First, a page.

Besides some of the classes freshmen are required to take (like math) and phys ed courses like swimming, the classes are generally small. This semester, there are four people in my smallest class and about 15 in my largest. I'm an English major and a print journalism minor, so I'm in the College of Arts and Sciences but also take classes in the School of Communication. I haven't really felt all that enlightened by my English courses or figured out how all these classes are supposed to mesh together to give me some kind of cohesive notion of what I'm getting a degree in. I will say that I have been exposed to a lot of literature I probably never would have found on my own, especially by black writers. However, our journalism program is excellent and I feel like I'm learning a lot in my minor. Our professors are actual journalists, and it's nice to learn from people who actually do what they teach.
One thing that a professor always tells me is, "Howard offers a great education if you pick the right department." Two of the better departments are English and Classics. The English department regularly sends graduates to top law schools i.e, Yale and Georgetown, while the Classics department produced Howard's last Rhodes Scholar. From my experience, my professors have emailed me to ask why I've missed class and ask me to come to office hours to talk about anything from how I'm adjusting to Howard to the finer points of the Iliad. The math department gets a pretty bad rep because of its many foreign teachers. Howard has a lot of preprofessional majors such as actuarial science, communications, and sports medicine. The preprofessionalism spills over to the mindset of the students. You will find classmates asking "What can you do with your degree?" rather than "What are you reading?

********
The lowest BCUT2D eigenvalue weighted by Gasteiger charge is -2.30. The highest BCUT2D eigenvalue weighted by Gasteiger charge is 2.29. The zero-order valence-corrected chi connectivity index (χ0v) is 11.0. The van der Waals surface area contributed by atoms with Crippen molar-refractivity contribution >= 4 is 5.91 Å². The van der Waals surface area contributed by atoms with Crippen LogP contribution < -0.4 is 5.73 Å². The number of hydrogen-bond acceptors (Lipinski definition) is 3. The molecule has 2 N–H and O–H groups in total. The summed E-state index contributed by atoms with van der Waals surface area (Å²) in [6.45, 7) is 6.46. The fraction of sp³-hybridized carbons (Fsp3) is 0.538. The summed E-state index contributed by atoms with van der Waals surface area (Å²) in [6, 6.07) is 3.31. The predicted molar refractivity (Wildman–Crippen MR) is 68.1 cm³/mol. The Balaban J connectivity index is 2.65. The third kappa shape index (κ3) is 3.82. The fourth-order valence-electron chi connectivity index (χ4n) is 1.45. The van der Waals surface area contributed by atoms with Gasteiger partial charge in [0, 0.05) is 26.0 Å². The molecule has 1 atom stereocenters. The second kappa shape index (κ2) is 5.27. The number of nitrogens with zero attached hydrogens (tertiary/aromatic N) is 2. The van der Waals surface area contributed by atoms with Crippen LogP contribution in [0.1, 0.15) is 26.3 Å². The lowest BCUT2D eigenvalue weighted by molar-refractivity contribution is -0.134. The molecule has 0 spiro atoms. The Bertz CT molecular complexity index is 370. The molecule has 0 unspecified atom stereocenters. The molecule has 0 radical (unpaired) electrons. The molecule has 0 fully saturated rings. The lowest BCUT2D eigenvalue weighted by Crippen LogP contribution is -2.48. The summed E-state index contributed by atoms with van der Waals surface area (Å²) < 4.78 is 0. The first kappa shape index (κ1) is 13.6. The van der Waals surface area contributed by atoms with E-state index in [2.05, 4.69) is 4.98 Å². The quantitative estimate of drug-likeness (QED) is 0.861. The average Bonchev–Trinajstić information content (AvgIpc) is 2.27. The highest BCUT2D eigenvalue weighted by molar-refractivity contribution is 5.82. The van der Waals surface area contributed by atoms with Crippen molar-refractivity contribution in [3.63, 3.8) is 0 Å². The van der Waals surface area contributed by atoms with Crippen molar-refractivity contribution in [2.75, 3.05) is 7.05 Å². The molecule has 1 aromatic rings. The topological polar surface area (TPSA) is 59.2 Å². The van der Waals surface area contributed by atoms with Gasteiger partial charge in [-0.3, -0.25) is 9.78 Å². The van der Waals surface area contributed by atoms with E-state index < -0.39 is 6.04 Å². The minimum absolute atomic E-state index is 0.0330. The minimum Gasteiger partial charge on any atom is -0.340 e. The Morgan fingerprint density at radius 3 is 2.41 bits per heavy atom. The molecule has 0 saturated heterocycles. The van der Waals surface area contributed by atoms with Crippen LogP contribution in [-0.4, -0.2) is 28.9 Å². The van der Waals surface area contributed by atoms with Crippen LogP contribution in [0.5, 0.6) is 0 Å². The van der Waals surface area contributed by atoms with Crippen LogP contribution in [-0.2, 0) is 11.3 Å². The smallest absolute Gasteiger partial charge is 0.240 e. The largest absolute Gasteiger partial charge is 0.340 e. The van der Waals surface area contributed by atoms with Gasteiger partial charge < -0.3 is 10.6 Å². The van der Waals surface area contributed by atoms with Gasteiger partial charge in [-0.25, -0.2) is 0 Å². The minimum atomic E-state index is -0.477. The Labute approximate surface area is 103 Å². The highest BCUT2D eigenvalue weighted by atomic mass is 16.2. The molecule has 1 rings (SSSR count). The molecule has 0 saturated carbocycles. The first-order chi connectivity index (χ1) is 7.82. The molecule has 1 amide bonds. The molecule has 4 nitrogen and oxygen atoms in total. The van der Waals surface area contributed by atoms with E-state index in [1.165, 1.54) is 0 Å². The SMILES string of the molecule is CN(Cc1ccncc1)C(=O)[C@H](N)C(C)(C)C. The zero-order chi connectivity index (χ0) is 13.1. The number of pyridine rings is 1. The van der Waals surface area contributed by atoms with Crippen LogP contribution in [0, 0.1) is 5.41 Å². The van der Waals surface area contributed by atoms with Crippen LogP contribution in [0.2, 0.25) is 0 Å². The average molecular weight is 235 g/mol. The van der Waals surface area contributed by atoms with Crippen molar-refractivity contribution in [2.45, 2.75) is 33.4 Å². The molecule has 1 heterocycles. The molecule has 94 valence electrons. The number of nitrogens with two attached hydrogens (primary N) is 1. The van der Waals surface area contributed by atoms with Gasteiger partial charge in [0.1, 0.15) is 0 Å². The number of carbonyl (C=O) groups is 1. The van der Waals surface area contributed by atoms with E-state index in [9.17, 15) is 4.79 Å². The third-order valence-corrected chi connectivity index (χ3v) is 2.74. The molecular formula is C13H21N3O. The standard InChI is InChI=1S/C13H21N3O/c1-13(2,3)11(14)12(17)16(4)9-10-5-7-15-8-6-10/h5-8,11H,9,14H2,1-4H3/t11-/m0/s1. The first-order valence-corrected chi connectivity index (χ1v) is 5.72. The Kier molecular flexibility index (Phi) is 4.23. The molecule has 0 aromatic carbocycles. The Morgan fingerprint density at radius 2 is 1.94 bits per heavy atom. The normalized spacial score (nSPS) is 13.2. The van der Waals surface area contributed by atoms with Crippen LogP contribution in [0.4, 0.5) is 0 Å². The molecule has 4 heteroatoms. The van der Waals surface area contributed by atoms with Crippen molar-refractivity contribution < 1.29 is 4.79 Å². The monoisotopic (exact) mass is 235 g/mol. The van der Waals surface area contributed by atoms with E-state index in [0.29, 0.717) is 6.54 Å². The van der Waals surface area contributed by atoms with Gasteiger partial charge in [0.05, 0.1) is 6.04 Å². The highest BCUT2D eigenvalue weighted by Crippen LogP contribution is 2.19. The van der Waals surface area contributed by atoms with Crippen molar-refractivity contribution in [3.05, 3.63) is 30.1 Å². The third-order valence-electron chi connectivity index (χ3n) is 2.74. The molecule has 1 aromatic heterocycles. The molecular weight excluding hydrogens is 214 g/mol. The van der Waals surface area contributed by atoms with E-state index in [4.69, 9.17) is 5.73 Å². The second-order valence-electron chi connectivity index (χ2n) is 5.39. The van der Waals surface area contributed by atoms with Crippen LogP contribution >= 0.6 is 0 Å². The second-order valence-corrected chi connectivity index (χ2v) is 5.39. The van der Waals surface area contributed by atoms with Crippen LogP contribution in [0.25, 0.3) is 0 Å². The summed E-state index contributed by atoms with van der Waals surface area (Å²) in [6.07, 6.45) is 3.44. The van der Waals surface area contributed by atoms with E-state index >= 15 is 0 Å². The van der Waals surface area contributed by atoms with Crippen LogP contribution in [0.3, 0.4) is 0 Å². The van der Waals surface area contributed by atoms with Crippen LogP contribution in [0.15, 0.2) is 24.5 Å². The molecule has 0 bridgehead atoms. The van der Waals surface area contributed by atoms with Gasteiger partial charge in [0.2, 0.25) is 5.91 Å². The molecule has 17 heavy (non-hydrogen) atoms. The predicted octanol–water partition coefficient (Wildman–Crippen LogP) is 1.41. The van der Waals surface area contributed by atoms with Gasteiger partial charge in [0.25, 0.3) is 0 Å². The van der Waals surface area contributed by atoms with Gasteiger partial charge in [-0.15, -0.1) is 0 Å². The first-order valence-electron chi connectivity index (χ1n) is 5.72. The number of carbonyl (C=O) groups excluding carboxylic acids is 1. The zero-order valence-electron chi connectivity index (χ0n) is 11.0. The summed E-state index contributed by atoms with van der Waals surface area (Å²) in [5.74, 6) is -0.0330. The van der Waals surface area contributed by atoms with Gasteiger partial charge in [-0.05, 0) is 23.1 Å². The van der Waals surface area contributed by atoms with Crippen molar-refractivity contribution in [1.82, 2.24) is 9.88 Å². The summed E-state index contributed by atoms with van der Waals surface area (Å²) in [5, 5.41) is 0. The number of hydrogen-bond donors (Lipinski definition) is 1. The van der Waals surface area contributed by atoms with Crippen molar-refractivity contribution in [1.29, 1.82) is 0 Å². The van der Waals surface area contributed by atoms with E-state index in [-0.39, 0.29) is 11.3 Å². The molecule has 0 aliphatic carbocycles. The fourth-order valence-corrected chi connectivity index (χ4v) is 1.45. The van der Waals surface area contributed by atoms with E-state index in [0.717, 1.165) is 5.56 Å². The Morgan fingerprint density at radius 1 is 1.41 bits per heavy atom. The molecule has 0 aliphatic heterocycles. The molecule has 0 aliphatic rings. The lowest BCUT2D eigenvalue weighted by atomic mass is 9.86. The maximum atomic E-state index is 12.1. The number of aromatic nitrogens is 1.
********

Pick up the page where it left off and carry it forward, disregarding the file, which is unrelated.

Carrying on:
It all depends on what your major is and what particular school you are in. From what I gather, School of Communications and School of Business Advisors are a little more hands on than some of the College of Arts and Sciences advisors. The classes themselves are, once again, touch and go. Some are more challenging than others. There are some excellent teachers here at Howard across the board, and some mediocre teachers. The education you get is wholistic. You get exposed to things that simply spark your interest, as well as to necessary skill sets for your chosen career paths. I would suggest that everyone take a class with Dr. Gregory Carr, and Professor Tony Medina if they have the chance. Both of these men have left lasting impressions on me academically, and are generally percieved to be amongst the most popular classes to take at HU.
Howard is a good size school where you have a range from your standard lecture classes to your smaller concentrated classes. Howard is big on the fundamental skills of education; even though we may wish we had smartboards in all of our classes and the latest technology, you are at least given the basic skills that allow you to gain your competitive edge in society. As in life, you take from a class what you put in; some people may see classes as boring because a lot of them are text book oriented, however, if you are the type of student that is willing to speak up and start class discussion the world is yours. We have amazing professors who show that they love us and its a family at the end of the day. When it comes to the literal education, it truly depends on the individual to take away what they want from the experience.